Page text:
Pre-Season 2015: Swans in the Suburbs

The Cygnet and I have a packet of salt and vinegar chips apiece and are tracking the light towers down familiar suburban streets. We’re late arrivals after trapeze class. Neighbourhood cats have staked out the front porches to watch the passing parade. Creepers smell like sweet evening. Street parking is at a strange premium. This is our suburb.


A welcoming sight. (pic: Mathilde de Hauteclocque)

A welcoming sight. (pic: Mathilde de Hauteclocque)


The playground above Henson Park is full. Of kids in bare feet and adults in red and white. We slip through the high gates on Amy Street. The perfectly mown grass of the hill is yellowed by approaching sundown; it’s bespotted in rugs and kids and grown ups reclining on a Friday night and we follow the incline, down and onto the concourse to the wooden pews in schoolyard blue. One of the mums from our year is leaving for a girl’s night out with her first grader. She channels us to her husband and son on the boundary line.


Fans settling in for the Swannies intra-club (pic: Mathilde de Hauteclocque)

Fans settling in for the Swannies intra-club (pic: Mathilde de Hauteclocque)


And on the field, as remarkable or unremarkable as you like, boys in red and white striped jerseys, boys in blue and white striped jerseys, stars and kids and a yellow oval ball. The Swans have brought their final intra-club to the suburbs. There are Goodes and Reid. Jack, Parker, Kennedy, the Canadian. And a bunch of kids with numbers and hairdos we don’t know. Who’s who?

The Cygnet’s Under 6s coach, Bryce, is spruiking junior club raffle tickets behind us. He is one of the world’s great assemblages of atoms. We embrace with genuine warmth. He stays a while and we chat, about the club, players departed, academy pick ups, players returning. People still ask me what you’re up to he says. The Cygnet pretends he has not heard. This is the ground onto which we emptied the Under 6s when it was raining enough to close the official training oval. They got to know mud between these posts. Bryce recalls an overhead mark the Cygnet took at Concord in the rain.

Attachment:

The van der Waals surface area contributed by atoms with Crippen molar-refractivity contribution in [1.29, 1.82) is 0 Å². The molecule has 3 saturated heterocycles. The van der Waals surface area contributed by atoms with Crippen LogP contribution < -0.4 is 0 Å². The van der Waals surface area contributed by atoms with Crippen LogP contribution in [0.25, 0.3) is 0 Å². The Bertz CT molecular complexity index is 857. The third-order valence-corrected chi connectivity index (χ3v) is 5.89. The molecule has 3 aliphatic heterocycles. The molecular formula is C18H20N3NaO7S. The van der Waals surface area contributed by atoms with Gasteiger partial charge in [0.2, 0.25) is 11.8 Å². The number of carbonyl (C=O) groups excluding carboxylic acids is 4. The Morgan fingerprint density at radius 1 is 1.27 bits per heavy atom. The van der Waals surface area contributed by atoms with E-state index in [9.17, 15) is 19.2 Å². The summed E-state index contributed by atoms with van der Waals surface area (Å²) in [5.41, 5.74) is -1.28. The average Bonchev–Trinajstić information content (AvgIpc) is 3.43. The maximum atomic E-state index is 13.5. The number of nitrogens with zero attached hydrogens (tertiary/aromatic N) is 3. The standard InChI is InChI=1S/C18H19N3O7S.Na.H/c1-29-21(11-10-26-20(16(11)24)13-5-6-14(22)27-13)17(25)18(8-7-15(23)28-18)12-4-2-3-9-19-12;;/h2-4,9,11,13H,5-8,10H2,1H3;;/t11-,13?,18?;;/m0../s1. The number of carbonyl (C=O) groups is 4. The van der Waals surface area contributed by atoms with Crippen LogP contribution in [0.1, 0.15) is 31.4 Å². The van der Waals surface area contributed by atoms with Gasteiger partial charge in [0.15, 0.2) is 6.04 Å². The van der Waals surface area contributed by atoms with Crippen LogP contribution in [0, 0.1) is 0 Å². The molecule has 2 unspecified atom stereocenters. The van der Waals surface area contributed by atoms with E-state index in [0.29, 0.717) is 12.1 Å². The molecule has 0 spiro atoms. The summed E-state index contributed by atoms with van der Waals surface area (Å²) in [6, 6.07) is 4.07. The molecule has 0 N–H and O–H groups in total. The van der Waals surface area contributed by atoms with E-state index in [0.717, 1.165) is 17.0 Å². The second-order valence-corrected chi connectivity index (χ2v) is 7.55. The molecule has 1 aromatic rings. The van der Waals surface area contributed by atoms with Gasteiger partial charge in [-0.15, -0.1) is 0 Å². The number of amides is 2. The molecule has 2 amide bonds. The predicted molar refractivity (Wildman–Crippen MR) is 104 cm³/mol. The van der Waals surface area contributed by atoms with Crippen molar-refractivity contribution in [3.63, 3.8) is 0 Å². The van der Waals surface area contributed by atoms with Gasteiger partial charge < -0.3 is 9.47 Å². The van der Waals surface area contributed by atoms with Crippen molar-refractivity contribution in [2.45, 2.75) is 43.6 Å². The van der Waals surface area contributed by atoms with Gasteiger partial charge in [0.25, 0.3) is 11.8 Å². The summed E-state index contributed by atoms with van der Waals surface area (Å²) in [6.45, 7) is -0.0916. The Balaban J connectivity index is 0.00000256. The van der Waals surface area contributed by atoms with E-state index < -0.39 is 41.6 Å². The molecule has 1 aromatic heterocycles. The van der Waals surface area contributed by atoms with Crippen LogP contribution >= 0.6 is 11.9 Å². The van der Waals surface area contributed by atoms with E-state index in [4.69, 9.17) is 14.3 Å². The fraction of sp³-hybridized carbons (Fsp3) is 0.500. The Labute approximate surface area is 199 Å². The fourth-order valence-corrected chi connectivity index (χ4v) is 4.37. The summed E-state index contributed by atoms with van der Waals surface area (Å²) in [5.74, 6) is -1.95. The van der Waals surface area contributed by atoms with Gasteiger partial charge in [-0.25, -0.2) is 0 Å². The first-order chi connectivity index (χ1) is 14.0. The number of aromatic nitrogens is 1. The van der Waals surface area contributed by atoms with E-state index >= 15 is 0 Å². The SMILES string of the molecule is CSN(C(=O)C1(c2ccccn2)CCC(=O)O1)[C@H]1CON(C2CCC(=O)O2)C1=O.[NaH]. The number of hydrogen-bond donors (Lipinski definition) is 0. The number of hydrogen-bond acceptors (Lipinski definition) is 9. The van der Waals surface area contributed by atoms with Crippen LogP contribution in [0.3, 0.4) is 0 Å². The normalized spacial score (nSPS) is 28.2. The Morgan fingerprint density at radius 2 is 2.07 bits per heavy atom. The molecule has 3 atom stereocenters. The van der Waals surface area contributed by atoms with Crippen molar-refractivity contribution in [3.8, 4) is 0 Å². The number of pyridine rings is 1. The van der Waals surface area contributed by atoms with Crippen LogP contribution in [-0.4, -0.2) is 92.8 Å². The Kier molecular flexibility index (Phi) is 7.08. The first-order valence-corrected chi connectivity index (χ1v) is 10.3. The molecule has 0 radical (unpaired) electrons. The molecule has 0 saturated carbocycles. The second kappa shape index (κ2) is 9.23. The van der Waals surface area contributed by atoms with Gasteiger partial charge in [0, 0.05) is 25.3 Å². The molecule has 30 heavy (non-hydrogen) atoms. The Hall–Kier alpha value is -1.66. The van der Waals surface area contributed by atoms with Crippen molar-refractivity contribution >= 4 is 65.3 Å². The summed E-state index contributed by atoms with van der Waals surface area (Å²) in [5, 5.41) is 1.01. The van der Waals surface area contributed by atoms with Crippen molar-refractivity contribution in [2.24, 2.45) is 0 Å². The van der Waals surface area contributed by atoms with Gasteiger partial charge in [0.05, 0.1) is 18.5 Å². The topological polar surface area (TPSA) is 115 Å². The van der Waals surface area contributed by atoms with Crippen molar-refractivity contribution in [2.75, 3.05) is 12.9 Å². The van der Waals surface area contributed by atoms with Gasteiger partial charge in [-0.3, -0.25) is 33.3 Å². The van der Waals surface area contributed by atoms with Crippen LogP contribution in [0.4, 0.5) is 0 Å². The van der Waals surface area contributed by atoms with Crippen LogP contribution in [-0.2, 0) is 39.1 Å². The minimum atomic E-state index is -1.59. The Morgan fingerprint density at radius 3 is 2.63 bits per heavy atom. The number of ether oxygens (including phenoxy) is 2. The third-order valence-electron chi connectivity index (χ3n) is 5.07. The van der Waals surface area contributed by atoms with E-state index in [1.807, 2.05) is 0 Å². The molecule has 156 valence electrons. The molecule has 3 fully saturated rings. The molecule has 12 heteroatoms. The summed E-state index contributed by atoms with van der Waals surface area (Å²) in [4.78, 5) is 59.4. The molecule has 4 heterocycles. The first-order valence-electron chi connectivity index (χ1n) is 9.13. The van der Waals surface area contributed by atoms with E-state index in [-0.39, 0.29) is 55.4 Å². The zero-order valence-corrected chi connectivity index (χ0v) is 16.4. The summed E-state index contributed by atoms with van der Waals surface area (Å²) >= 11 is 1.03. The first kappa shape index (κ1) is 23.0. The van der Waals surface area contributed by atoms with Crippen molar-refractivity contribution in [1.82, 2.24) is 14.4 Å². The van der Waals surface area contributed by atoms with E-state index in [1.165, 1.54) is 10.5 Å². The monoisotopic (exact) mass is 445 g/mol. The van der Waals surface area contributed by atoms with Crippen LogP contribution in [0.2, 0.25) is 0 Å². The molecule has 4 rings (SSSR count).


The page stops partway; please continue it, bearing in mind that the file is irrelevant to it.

Some of the blue and red men are chasing the ball and kicking it and … well I can’t see much link footy, or many solid marks, but there are familiar structures and faces and it feels good. The siren sounds and the men divide into their blue and red huddles, sit down on the field among the eskis and masseurs and Marrickville hops the fence for half-time kick to kick. There’s a veteran’s match at one end to boot! One stage and three shows. But only a couple of gentle clouds bear witness. Everyone else just wants a kick on home soil. Coach Bryce has to keep going. He’s promised himself a beer when he’s all sold out.

Can you long for something you have never known? As I climb into the George V Memorial Grandstand to unite with one of the O’Reilly boys, I’m feeling a deep phantom nostalgia for suburban footy—walking distance, the reveal of the ground at sundown, children frayed by exhaustion, rolling in twos down grassy hills, children with buns stuffed in their hands, tomato sauce pooling in the webbing between thumb and fingers. Wooden benches and plenty of spots. Magic hour among familiar faces with footy as rhythm section. I want a whole back catalogue of all that!

The planes rise like they always do over Marrickville on Friday evening.

Sydney Swans intra-club action taking place under the twilight skies of Marrackville (pic: Mathilde de Hauteclocque)

Sydney Swans intra-club action taking place under the twilight skies of Marrickville and passengers on QF123 getting an elevated view. (pic: Mathilde de Hauteclocque)


Up in the King George V Memorial Stand, O’Reilly Max has a print out of the team lists. Monty Krochmal. Doug Hadden, George Hewett. Sounds like the country club! O’Reilly Max assures me that they’re the Sydney Uni fill-ins. But rookie Sean McLaren has the Samurai bun! Parker is busy. I keep seeing Jetta. And the new number 29. The captain wipes out Lloyd. I think we have five or six ruckmen. And Tippett’s in a black t-shirt on the concourse near a Dalmatian in a bow.